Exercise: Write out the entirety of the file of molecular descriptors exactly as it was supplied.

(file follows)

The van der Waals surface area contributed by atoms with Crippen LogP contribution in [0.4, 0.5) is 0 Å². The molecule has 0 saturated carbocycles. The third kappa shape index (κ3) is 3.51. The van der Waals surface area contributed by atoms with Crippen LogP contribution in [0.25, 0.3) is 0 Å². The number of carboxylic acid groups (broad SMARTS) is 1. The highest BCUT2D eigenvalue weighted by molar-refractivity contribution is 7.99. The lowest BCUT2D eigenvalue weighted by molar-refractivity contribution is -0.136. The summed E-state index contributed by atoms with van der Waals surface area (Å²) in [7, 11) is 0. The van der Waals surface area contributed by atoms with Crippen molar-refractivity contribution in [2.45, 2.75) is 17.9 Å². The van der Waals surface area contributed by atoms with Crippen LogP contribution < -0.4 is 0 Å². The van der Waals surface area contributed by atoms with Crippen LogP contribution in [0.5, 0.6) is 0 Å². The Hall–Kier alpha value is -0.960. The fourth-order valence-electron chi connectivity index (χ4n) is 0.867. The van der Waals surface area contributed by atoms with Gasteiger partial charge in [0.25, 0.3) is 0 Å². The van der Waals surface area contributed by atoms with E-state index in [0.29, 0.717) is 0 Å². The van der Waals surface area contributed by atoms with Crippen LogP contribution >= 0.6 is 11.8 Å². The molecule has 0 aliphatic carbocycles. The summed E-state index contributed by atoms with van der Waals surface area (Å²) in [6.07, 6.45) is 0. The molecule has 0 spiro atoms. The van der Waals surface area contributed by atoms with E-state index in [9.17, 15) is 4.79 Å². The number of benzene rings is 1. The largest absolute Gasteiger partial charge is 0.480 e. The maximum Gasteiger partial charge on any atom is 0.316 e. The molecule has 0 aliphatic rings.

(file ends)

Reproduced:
The van der Waals surface area contributed by atoms with Crippen LogP contribution in [0.4, 0.5) is 0 Å². The molecule has 0 saturated carbocycles. The third kappa shape index (κ3) is 3.51. The van der Waals surface area contributed by atoms with Crippen LogP contribution in [0.25, 0.3) is 0 Å². The number of carboxylic acid groups (broad SMARTS) is 1. The highest BCUT2D eigenvalue weighted by molar-refractivity contribution is 7.99. The lowest BCUT2D eigenvalue weighted by molar-refractivity contribution is -0.136. The summed E-state index contributed by atoms with van der Waals surface area (Å²) in [7, 11) is 0. The van der Waals surface area contributed by atoms with Crippen molar-refractivity contribution in [2.45, 2.75) is 17.9 Å². The van der Waals surface area contributed by atoms with Crippen LogP contribution < -0.4 is 0 Å². The van der Waals surface area contributed by atoms with Crippen LogP contribution in [0.5, 0.6) is 0 Å². The Hall–Kier alpha value is -0.960. The fourth-order valence-electron chi connectivity index (χ4n) is 0.867. The van der Waals surface area contributed by atoms with Gasteiger partial charge in [0.25, 0.3) is 0 Å². The van der Waals surface area contributed by atoms with E-state index in [0.29, 0.717) is 0 Å². The van der Waals surface area contributed by atoms with Crippen LogP contribution >= 0.6 is 11.8 Å². The molecule has 0 aliphatic carbocycles. The summed E-state index contributed by atoms with van der Waals surface area (Å²) in [6.07, 6.45) is 0. The molecule has 0 spiro atoms. The van der Waals surface area contributed by atoms with E-state index in [9.17, 15) is 4.79 Å². The number of benzene rings is 1. The largest absolute Gasteiger partial charge is 0.480 e. The maximum Gasteiger partial charge on any atom is 0.316 e. The molecule has 0 aliphatic rings.